It is not necessary that the particular child has the aptitude of all, it is not necessary either that the parents have thought the child to have it. But what the parents have thought need to be integrated into the child,the mother knows the best. It can be only done when the teacher is able to put him/herself into the child’s position, think like it and then pour the information which could be grasped. A bad but good intention-ed teacher is as bad as an excellent but uninformed teacher.
The others – cinematographers, choreographers, music, etc – are like the lab assistants. Equally necessary but in supporting the expression of the particular flair, or even some times in helping hiding that part and diverting into something similar? They do that in case of favorites. The Gurus with the theory can’t really reach the peak unless these people help them in bringing ‘that’ out. How many times in real life we have seen a perfect theory remaining hidden, or maybe even lost, assuming it to be wrong, since that wasn’t proved through experiments? These are the people who too can break a movie to certain extent.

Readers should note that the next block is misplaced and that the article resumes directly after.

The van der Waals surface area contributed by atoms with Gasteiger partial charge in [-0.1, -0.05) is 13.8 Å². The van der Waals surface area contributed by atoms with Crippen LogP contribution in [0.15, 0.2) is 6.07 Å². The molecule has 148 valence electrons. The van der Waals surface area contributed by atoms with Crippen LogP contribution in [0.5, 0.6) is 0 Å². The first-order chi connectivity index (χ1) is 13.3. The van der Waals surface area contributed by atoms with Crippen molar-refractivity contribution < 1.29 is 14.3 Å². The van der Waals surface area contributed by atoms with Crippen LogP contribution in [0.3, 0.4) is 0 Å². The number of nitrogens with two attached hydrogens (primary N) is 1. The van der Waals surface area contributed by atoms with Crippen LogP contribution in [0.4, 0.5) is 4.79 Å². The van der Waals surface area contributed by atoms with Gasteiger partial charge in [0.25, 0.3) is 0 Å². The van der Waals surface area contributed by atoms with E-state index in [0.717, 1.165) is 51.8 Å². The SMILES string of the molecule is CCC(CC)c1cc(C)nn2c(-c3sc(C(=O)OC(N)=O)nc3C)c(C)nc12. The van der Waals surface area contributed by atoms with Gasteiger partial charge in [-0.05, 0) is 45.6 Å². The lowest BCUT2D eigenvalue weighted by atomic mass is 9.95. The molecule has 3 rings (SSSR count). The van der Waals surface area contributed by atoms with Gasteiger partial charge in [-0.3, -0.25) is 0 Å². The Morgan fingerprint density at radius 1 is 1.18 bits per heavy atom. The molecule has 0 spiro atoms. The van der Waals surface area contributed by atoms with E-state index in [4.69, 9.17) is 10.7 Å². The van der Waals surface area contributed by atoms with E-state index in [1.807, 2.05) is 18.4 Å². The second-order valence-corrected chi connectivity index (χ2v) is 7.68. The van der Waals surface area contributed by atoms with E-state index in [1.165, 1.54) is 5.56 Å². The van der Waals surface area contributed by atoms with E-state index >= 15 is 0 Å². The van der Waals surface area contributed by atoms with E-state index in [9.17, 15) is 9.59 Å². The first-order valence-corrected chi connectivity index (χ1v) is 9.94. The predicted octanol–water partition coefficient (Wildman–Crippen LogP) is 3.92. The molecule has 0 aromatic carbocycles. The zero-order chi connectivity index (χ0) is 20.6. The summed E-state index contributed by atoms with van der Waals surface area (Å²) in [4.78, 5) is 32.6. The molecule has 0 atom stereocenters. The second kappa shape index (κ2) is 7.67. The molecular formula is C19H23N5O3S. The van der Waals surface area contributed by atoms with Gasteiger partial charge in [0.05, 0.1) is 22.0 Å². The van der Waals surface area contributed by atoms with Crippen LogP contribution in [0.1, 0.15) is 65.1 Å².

These teachers, and their assistants, as in real life, are selected by parents, when it is at home education. Often they go by the best, most educated and reputed teachers. But is it always that it is successful? We may blame the child or the attitude. But none are or were bad. It became wrong from the moment the infant was misunderstood by the mom. From then the method of training, the trainers selectedand all such things are logical sequences. Did the particular mom know best? Did she understand her child? Did she plan its course of life based on that? Did she put correct trainers for the job? And so on.